The ICH M7 guidance describes several approaches for control of GTIs in drug substances.4 In the case when routing testing is recommended, an analytical method with “as low as reasonably practicable” (ALARP) detection limits will enable accurate monitoring of the fate and purging  levels of the impurities during the drug development process. In addition,  the ICH M7 recommends periodic verification testing to demonstrate that the product consistently meets specifications.

In this work, we describe a sensitive and rapid UPLC method coupled with mass detection for the quantitative determination of two genotoxic impurities of the imatinib mesylate drug substance. We will investigate the sensitivity and linearity achievable with a tandem quadrupole (Xevo TQ-S micro) mass spectrometer. Then, we will repeat this study on a single quadrupole (ACQUITY QDa) mass detector. We will show that the tandem quadrupole detector is ideal for ultra-sensitive residual detection and quality monitoring of genotoxic impurities in the drug substances, while the ACQUITY QDa provides a robust and sensitive platform suited for routine testing in the late stage development through to QC environments. 

Experimental

Solutions preparation

The materials used in this study include:

  • 4-[(4-Methyl-1-piperazinyl) methyl]benzoic acid dihydrochloride (MPBA): Sigma (P/N ENA238710996-250mg)
  • 4-Methyl-N3-[4-(3-pyridinyl)-2-pyrimidinyl]-1,3-benzenediamine (PNMP): Toronto Research Company (P/N A618220)
  • Acetonitrile: Sigma, LC-MS (P/N 34967)
  • Methanol: Sigma, LC-MS (P/N 14262)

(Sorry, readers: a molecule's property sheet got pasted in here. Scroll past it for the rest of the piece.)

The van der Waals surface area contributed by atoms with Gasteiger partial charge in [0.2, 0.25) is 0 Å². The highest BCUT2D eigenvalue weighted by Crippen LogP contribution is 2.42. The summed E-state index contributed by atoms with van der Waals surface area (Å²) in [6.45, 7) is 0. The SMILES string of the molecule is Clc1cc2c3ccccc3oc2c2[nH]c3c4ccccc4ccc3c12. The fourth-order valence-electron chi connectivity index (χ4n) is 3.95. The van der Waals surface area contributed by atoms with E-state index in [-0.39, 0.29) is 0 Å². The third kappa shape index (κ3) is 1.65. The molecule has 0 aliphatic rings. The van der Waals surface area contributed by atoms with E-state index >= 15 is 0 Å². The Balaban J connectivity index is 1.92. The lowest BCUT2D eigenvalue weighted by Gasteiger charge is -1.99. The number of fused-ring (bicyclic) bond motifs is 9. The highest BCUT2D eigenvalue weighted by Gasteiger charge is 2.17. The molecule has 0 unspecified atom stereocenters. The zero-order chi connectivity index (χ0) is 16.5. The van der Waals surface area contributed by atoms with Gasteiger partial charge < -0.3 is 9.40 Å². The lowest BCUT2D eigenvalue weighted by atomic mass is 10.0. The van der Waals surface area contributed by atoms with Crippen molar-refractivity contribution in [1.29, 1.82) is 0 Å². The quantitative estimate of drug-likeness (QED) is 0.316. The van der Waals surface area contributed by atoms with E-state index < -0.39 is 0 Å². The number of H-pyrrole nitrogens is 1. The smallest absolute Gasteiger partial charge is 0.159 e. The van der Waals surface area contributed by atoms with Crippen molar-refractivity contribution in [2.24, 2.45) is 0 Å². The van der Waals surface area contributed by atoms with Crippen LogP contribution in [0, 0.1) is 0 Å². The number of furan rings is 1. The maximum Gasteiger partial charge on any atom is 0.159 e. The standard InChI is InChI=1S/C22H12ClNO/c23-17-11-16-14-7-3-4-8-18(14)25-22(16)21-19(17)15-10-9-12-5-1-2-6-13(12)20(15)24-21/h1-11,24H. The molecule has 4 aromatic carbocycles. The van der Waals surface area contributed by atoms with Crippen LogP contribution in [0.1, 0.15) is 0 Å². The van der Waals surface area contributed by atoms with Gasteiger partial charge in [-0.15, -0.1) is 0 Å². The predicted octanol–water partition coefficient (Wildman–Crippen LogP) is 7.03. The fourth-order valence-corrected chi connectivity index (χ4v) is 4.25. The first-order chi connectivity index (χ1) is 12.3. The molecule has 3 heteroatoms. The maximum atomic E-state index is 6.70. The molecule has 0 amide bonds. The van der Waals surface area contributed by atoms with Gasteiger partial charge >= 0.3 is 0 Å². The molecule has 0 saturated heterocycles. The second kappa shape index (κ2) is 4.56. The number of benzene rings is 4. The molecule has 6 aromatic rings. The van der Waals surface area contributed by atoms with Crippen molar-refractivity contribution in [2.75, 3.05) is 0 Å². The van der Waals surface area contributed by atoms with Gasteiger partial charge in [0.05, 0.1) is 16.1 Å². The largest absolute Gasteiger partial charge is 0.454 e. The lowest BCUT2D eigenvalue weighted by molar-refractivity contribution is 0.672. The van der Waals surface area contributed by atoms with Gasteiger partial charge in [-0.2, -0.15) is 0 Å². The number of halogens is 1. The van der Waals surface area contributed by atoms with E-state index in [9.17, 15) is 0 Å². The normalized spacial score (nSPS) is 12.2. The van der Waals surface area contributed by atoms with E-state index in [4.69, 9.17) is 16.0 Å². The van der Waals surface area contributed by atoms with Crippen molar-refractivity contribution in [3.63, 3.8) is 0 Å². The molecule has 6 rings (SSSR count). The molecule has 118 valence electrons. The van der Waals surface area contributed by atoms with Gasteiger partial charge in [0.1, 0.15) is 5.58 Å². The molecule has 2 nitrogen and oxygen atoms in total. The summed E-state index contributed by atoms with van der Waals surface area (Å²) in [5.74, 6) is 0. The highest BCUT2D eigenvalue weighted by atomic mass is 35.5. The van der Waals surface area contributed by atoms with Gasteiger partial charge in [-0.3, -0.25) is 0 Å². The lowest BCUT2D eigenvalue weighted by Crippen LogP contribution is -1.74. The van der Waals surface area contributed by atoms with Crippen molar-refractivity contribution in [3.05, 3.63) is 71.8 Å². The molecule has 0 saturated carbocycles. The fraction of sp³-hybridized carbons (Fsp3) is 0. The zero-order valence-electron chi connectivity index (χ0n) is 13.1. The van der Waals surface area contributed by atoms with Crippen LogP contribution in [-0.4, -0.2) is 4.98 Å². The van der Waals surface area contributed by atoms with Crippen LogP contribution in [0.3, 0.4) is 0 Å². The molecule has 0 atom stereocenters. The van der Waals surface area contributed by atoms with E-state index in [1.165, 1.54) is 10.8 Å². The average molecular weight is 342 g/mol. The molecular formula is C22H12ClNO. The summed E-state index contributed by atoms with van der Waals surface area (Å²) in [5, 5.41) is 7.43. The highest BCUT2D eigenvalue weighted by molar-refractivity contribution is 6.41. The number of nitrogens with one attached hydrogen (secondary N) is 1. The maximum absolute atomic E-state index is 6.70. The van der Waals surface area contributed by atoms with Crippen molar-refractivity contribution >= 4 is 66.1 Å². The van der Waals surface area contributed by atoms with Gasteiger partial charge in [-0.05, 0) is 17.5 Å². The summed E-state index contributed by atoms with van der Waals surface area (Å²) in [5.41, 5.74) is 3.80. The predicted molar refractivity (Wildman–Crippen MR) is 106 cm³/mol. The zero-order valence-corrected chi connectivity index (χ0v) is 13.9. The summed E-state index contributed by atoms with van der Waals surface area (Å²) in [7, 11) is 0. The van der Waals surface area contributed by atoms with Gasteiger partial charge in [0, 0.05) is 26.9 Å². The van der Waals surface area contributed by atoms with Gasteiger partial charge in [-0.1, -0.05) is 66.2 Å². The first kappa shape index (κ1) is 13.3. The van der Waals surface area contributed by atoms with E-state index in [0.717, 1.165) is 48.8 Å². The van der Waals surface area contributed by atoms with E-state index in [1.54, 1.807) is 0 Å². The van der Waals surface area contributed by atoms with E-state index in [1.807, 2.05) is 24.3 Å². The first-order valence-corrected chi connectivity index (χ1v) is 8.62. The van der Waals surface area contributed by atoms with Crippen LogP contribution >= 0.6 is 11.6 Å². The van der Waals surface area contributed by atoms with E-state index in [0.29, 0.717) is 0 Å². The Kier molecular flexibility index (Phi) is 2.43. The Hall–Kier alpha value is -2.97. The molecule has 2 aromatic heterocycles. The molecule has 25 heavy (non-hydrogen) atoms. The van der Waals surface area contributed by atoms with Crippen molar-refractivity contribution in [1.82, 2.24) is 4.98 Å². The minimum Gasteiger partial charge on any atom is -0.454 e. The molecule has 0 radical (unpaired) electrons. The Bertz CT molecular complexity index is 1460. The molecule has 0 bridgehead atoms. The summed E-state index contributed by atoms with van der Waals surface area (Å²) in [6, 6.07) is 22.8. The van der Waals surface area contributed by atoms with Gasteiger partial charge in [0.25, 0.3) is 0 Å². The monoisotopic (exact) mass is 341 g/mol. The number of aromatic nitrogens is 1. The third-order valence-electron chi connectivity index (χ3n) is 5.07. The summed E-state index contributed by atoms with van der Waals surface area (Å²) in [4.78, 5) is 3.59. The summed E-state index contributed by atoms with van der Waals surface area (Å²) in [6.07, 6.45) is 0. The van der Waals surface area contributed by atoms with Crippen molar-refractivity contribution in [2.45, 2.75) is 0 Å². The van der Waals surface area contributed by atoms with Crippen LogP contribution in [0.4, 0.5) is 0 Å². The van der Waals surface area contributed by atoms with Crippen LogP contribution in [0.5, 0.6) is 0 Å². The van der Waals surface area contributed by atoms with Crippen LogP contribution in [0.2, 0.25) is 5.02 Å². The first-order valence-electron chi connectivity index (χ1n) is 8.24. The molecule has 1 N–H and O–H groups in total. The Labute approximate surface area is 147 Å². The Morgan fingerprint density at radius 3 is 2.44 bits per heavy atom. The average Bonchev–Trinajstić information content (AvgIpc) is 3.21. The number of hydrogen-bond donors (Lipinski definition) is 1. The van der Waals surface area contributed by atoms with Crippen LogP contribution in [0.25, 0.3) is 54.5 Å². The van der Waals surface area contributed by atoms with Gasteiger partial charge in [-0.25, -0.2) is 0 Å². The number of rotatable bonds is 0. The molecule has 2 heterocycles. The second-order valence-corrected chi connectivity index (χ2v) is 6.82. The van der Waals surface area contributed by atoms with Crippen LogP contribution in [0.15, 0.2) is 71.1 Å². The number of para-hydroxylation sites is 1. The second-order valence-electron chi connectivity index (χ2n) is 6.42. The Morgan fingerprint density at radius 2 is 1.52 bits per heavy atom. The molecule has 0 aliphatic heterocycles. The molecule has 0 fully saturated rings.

• Water: Milli-Q
  • Ammonium formate: Sigma, LC-MS (P/N 70221)
  • Formic acid: Fluka (P/N 56302-10X1ML-F)

Standard solutions

Separate stock solutions of MPBA and PNMP were prepared in methanol at 1.0 mg/mL. An equal volume of each stock solution was transferred to one vial and diluted with standard diluent (20:80 methanol–water) to make a mixture stock solution with 100 µg/mL of each analyte. The mixture solution was serially diluted with standard diluent (20:80 methanol–water) to make linearity standard solutions. 

Linearity standards for analysis with Xevo TQ-S micro  included the following concentrations: 0.015, 0.1, 1.0, 2.5, 5.0, 7.5, and 10 ng/mL. Linearity standards for detection with an ACQUITY QDa Detector included: 0.25, 1.0, 5.0, 10, 25, 50,  75, and 100 ng/mL. 

API sample

Imatinib mesylate API samples purchased from three different vendors were prepared in methanol at 5 mg/mL and then diluted with diluent (20:80 methanol–water) to 0.1 mg/mL.

UPLC method conditions

LC system:

ACQUITY UPLC H-Class

Column:

ACQUITY UPLC HSS PFP, 1.8 µm, 2.1 mm x 50 mm

Column temp.:

40 °C

Flow Rate:

0.7 mL/min

Injection Volume:

8.0 µL

Solvent A:

2.5 mM ammonium formate in H2O, pH 3.0 adjusted with formic acid

Solvent B:

Acetonitrile

Purge wash:

50:50 H2O–CH3OH

Sample wash:

50:50 H2O–CH3OH

Seal wash:

90:10 H2O–ACN

Separation:

Gradient as described in Table 1

Gradient

Step

Time(minutes)

Solvent A (%)

Solvent B (%)

Curve

1.0

Initial

95.0

5.0

Initial

2.0

5.0

5.0

95.0

6.0

3.0

5.5

5.0

95.0

6.0

4.0

5.6

95.0

5.0

6.0

5.0

7.5

95.0

5.0

6.0

Table 1. ACQUITY UPLC H-Class mobile phase gradient. 

MS conditions for Xevo TQ-S micro

Ionization mode:

ESI+

Desolvation temp.:

600 °C

Desolvation gas:

1000 L/Hr

Capillary voltage:

0.5 kV

Acquisition:

MRM with RADAR mode

The MRM transition ions and ionization parameters for each ion were automatically identified using IntelliStart within the MassLynx Software. IntelliStart automatically tunes the instrument parameters to aid development of MS method for the targeted compounds of interest. The optimized ionization parameters for genotoxic impurities analyzed in this study such as cone voltages and collision gas energies of MRM transition are listed in Table 2. 

MRM transitions

Name

Transition (m/z)

Cone Voltage (V) 

Collision Energy (V)

MPBA

235.1 →135.0

64.0

22.0

PNMP

278.2 →106.0

78.0

26.0

Table 2. Ionization parameters for MRM transitions.

MS conditions for ACQUITY QDa

Mass detector:

ACQUITY QDa, Performance option

Ionization mode:

ESI+

MS acquisition time:

0–5 mins

MS acquisition range:

100–600 m/z

SIR: